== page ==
If a party requires RSVPs and you go assuming you’ll be able to talk your way in without having RSVP’d, you don’t deserve to get in. If they decide to let you in anyway, that’s their choice, but I think they’re well within their rights to turn you away. This may not win them nice-guy points, but it’s their prerogative. If they’re the only party associated with an event that has this policy, that’s a little strange and perhaps questionable, but still completely their choice to do. In other words, I don’t think you have any cause to be upset that you were turned away.

    For those who legitimately did RSVP and were refused entry, that sucks. I would hope if a person could plausibly describe how and where they RSVP’d, something could be worked out even if they weren’t on the list. This of course opens the door for others to lie about having RSVP’d, so I can see why the organizers might take a hard line, but still, it sucks if it’s true.

    While I don’t want to pick a fight with you, Anna, I think you went to this party with a chip on your shoulder. I think you had existing issues with some of the folks associated with MamaPop, and you showed up without RSVPing because you didn’t want to have to sign up to be in their stupid ass club because how dare they expect you to do that? And when you couldn’t get in this confirmed what you already believed about this gang of elitist fucksticks. And for all I know you might be right about them, but from reading this it sounds as if you needed to be right no matter what went down.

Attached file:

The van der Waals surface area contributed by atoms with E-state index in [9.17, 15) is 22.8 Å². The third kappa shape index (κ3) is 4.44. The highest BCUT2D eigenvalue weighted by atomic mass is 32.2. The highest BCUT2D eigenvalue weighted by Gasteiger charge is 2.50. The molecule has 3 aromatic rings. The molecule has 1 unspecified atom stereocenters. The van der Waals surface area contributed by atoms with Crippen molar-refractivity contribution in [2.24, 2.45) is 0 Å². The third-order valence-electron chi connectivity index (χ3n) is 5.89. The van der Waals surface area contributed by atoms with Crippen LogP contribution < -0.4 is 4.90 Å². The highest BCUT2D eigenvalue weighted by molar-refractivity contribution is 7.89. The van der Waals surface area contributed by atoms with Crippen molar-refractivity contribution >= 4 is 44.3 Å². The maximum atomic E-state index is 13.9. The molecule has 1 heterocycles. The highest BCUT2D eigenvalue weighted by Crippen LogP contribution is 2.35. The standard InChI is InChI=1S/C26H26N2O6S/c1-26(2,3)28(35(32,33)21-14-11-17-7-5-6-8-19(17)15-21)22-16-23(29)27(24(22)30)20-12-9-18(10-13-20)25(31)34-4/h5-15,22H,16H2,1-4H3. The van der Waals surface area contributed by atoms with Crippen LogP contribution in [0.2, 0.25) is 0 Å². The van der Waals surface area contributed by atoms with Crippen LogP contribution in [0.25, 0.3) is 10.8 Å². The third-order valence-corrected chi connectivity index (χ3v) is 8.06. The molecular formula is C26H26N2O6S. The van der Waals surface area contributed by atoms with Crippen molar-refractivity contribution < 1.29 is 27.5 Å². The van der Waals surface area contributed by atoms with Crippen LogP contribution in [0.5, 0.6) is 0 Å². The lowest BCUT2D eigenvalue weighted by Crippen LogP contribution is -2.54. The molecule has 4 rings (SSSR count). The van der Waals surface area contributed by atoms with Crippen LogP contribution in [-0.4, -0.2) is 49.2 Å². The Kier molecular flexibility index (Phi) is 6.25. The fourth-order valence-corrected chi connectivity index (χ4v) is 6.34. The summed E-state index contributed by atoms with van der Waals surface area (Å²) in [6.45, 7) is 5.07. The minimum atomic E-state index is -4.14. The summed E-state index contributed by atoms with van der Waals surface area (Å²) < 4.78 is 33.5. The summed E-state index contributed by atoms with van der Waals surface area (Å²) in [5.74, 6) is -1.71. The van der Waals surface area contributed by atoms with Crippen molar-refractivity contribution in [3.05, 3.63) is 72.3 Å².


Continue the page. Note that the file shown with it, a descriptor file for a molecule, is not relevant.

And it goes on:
Here ends my armchair psychoanalysis. Take it as you will.

  5. Jul 26, 2009

    @badassdadblog, you make a good point: insofar as anyone can be said to “deserve” to get in or not to get into a party, I did not deserve to get into this party. I tried to address that by calling myself arrogant and acknowledging that I did not follow the rules, despite knowing what they were. If I had gone to the party and encountered a full room of people, and then had been told I couldn’t go in I would have never written about this because in my mind that’s totally legitimate.

    And you are right, I did go with a chip on my shoulder, and for pretty good reason, in my own opinion. And its interesting that you say “how dare they” is my attitude because that particular wording has been used against me, and yes, it does create a little bit of a resentment, because when did I get put in a position of submission to people I’ve never met?

    I do think that a group has the right to do whatever they want with a party, and I think I made that clear. But they also can be called fucksticks for doing it. So, you know, Love-Love.

  6. Jul 26, 2009

    Well done. I was in the first group to respond but was missing from RSVP list. Not sure what happened and to be honest, was having too much fun to care. Got in eventually but still…sad for those whose feelings were hurt.

  7. Jul 26, 2009

    Well done. I was in the first group to respond but was missing from RSVP list. Not sure what happened and to be honest, was having too much fun to care. Got in eventually but still…sad for those whose feelings were hurt.

  8. Jul 26, 2009

    Wow. I may not have business commenting here, but I can’t resist.
    My wife has had the experience you described toward the end of your rant. She went to a weekend event for women and was snubbed more than welcomed. Your own situation aside, I appreciate your recognition of others who may have been intimidated in this situation.
    I think I’m just glad that my employer, who makes feminine hygiene and baby products, wasn’t a sponsor (or at least not one that you called out).

  9. Jul 26, 2009